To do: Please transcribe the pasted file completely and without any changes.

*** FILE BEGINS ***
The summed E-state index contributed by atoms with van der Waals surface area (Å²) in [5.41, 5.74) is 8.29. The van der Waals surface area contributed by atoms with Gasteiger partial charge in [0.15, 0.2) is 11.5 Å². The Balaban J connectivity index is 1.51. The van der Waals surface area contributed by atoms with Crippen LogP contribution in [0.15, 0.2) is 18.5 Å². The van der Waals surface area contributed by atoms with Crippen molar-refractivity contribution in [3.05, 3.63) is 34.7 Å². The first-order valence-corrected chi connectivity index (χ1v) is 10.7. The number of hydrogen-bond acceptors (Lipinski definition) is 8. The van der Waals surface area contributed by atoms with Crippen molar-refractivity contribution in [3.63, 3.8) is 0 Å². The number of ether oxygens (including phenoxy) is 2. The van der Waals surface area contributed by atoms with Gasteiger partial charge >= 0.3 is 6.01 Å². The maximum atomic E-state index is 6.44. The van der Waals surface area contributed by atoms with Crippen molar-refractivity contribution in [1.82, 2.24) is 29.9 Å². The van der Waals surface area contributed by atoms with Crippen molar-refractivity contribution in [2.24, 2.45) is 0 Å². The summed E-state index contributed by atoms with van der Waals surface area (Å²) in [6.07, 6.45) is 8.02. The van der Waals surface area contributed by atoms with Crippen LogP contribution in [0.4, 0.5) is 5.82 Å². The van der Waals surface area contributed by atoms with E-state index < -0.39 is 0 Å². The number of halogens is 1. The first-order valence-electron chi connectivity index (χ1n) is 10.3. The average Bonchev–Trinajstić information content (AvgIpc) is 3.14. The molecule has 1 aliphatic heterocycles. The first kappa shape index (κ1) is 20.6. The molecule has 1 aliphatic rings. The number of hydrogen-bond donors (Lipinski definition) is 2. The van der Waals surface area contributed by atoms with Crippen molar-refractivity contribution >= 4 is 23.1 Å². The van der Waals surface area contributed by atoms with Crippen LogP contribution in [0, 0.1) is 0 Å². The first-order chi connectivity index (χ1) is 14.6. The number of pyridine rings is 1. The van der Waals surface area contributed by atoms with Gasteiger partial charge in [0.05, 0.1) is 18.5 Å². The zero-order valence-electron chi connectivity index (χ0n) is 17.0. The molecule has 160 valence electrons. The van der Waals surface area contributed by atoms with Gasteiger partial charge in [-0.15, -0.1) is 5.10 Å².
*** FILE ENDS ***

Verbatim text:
The summed E-state index contributed by atoms with van der Waals surface area (Å²) in [5.41, 5.74) is 8.29. The van der Waals surface area contributed by atoms with Gasteiger partial charge in [0.15, 0.2) is 11.5 Å². The Balaban J connectivity index is 1.51. The van der Waals surface area contributed by atoms with Crippen LogP contribution in [0.15, 0.2) is 18.5 Å². The van der Waals surface area contributed by atoms with Crippen molar-refractivity contribution in [3.05, 3.63) is 34.7 Å². The first-order valence-corrected chi connectivity index (χ1v) is 10.7. The number of hydrogen-bond acceptors (Lipinski definition) is 8. The van der Waals surface area contributed by atoms with Crippen molar-refractivity contribution in [3.63, 3.8) is 0 Å². The number of ether oxygens (including phenoxy) is 2. The van der Waals surface area contributed by atoms with Gasteiger partial charge >= 0.3 is 6.01 Å². The maximum atomic E-state index is 6.44. The van der Waals surface area contributed by atoms with Crippen molar-refractivity contribution in [1.82, 2.24) is 29.9 Å². The van der Waals surface area contributed by atoms with Crippen molar-refractivity contribution in [2.24, 2.45) is 0 Å². The summed E-state index contributed by atoms with van der Waals surface area (Å²) in [6.07, 6.45) is 8.02. The van der Waals surface area contributed by atoms with Crippen LogP contribution in [0.4, 0.5) is 5.82 Å². The van der Waals surface area contributed by atoms with E-state index < -0.39 is 0 Å². The number of halogens is 1. The first-order valence-electron chi connectivity index (χ1n) is 10.3. The average Bonchev–Trinajstić information content (AvgIpc) is 3.14. The molecule has 1 aliphatic heterocycles. The first kappa shape index (κ1) is 20.6. The molecule has 1 aliphatic rings. The number of hydrogen-bond donors (Lipinski definition) is 2. The van der Waals surface area contributed by atoms with Crippen molar-refractivity contribution >= 4 is 23.1 Å². The van der Waals surface area contributed by atoms with Crippen LogP contribution in [0, 0.1) is 0 Å². The first-order chi connectivity index (χ1) is 14.6. The number of pyridine rings is 1. The van der Waals surface area contributed by atoms with Gasteiger partial charge in [0.05, 0.1) is 18.5 Å². The zero-order valence-electron chi connectivity index (χ0n) is 17.0. The molecule has 160 valence electrons. The van der Waals surface area contributed by atoms with Gasteiger partial charge in [-0.15, -0.1) is 5.10 Å².